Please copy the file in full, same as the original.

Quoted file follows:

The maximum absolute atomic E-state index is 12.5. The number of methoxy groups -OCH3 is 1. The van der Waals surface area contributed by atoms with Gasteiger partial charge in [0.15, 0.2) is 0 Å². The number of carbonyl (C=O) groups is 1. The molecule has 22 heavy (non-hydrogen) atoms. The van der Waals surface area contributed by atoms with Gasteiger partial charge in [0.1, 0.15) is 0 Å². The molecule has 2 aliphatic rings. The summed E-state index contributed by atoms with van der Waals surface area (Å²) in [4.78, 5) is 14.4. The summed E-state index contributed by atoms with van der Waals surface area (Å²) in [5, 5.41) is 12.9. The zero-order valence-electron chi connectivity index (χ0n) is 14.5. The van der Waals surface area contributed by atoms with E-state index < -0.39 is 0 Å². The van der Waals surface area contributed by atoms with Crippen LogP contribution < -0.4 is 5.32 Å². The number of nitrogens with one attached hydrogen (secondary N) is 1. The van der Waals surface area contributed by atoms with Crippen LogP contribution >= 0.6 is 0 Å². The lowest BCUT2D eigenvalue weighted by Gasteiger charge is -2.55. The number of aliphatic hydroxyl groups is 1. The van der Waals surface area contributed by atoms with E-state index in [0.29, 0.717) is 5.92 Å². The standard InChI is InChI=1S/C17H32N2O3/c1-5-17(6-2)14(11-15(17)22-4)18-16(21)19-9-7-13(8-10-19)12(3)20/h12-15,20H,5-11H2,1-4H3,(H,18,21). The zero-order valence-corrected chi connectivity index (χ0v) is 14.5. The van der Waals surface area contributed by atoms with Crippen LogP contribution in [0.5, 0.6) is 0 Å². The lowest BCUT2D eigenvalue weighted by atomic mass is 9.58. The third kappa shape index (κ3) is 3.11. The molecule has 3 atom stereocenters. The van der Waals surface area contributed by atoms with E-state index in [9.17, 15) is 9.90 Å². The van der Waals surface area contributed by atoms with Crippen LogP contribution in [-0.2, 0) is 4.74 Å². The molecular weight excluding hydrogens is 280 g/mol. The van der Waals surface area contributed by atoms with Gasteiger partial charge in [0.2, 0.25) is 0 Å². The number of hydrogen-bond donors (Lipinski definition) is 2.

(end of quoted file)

The maximum absolute atomic E-state index is 12.5. The number of methoxy groups -OCH3 is 1. The van der Waals surface area contributed by atoms with Gasteiger partial charge in [0.15, 0.2) is 0 Å². The number of carbonyl (C=O) groups is 1. The molecule has 22 heavy (non-hydrogen) atoms. The van der Waals surface area contributed by atoms with Gasteiger partial charge in [0.1, 0.15) is 0 Å². The molecule has 2 aliphatic rings. The summed E-state index contributed by atoms with van der Waals surface area (Å²) in [4.78, 5) is 14.4. The summed E-state index contributed by atoms with van der Waals surface area (Å²) in [5, 5.41) is 12.9. The zero-order valence-electron chi connectivity index (χ0n) is 14.5. The van der Waals surface area contributed by atoms with E-state index < -0.39 is 0 Å². The van der Waals surface area contributed by atoms with Crippen LogP contribution < -0.4 is 5.32 Å². The number of nitrogens with one attached hydrogen (secondary N) is 1. The van der Waals surface area contributed by atoms with Crippen LogP contribution >= 0.6 is 0 Å². The lowest BCUT2D eigenvalue weighted by Gasteiger charge is -2.55. The number of aliphatic hydroxyl groups is 1. The van der Waals surface area contributed by atoms with E-state index in [0.29, 0.717) is 5.92 Å². The standard InChI is InChI=1S/C17H32N2O3/c1-5-17(6-2)14(11-15(17)22-4)18-16(21)19-9-7-13(8-10-19)12(3)20/h12-15,20H,5-11H2,1-4H3,(H,18,21). The zero-order valence-corrected chi connectivity index (χ0v) is 14.5. The van der Waals surface area contributed by atoms with Crippen LogP contribution in [0.5, 0.6) is 0 Å². The lowest BCUT2D eigenvalue weighted by atomic mass is 9.58. The third kappa shape index (κ3) is 3.11. The molecule has 3 atom stereocenters. The van der Waals surface area contributed by atoms with E-state index in [9.17, 15) is 9.90 Å². The van der Waals surface area contributed by atoms with Crippen LogP contribution in [-0.2, 0) is 4.74 Å². The molecular weight excluding hydrogens is 280 g/mol. The van der Waals surface area contributed by atoms with Gasteiger partial charge in [0.2, 0.25) is 0 Å². The number of hydrogen-bond donors (Lipinski definition) is 2.